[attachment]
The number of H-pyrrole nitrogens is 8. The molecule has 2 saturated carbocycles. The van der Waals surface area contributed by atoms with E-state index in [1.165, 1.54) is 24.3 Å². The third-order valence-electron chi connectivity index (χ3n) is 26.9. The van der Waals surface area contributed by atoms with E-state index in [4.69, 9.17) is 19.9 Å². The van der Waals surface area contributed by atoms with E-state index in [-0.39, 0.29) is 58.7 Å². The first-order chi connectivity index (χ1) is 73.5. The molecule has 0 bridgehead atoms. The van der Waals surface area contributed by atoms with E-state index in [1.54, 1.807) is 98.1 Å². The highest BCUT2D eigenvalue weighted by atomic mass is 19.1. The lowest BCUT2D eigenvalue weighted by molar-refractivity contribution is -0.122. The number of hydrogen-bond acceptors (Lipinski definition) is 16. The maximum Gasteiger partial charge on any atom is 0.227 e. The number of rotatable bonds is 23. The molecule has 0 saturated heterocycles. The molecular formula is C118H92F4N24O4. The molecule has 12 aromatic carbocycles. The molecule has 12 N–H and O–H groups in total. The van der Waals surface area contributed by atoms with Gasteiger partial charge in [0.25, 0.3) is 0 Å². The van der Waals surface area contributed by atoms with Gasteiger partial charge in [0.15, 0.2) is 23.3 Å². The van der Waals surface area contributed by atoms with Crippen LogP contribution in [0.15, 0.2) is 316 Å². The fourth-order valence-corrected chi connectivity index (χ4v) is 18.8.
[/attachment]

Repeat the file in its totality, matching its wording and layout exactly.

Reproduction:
The number of H-pyrrole nitrogens is 8. The molecule has 2 saturated carbocycles. The van der Waals surface area contributed by atoms with E-state index in [1.165, 1.54) is 24.3 Å². The third-order valence-electron chi connectivity index (χ3n) is 26.9. The van der Waals surface area contributed by atoms with E-state index in [4.69, 9.17) is 19.9 Å². The van der Waals surface area contributed by atoms with E-state index in [-0.39, 0.29) is 58.7 Å². The first-order chi connectivity index (χ1) is 73.5. The molecule has 0 bridgehead atoms. The van der Waals surface area contributed by atoms with E-state index in [1.54, 1.807) is 98.1 Å². The highest BCUT2D eigenvalue weighted by atomic mass is 19.1. The lowest BCUT2D eigenvalue weighted by molar-refractivity contribution is -0.122. The number of hydrogen-bond acceptors (Lipinski definition) is 16. The maximum Gasteiger partial charge on any atom is 0.227 e. The number of rotatable bonds is 23. The molecule has 0 saturated heterocycles. The molecular formula is C118H92F4N24O4. The molecule has 12 aromatic carbocycles. The molecule has 12 N–H and O–H groups in total. The van der Waals surface area contributed by atoms with Gasteiger partial charge in [0.25, 0.3) is 0 Å². The van der Waals surface area contributed by atoms with Gasteiger partial charge in [0.15, 0.2) is 23.3 Å². The van der Waals surface area contributed by atoms with Crippen LogP contribution in [0.15, 0.2) is 316 Å². The fourth-order valence-corrected chi connectivity index (χ4v) is 18.8.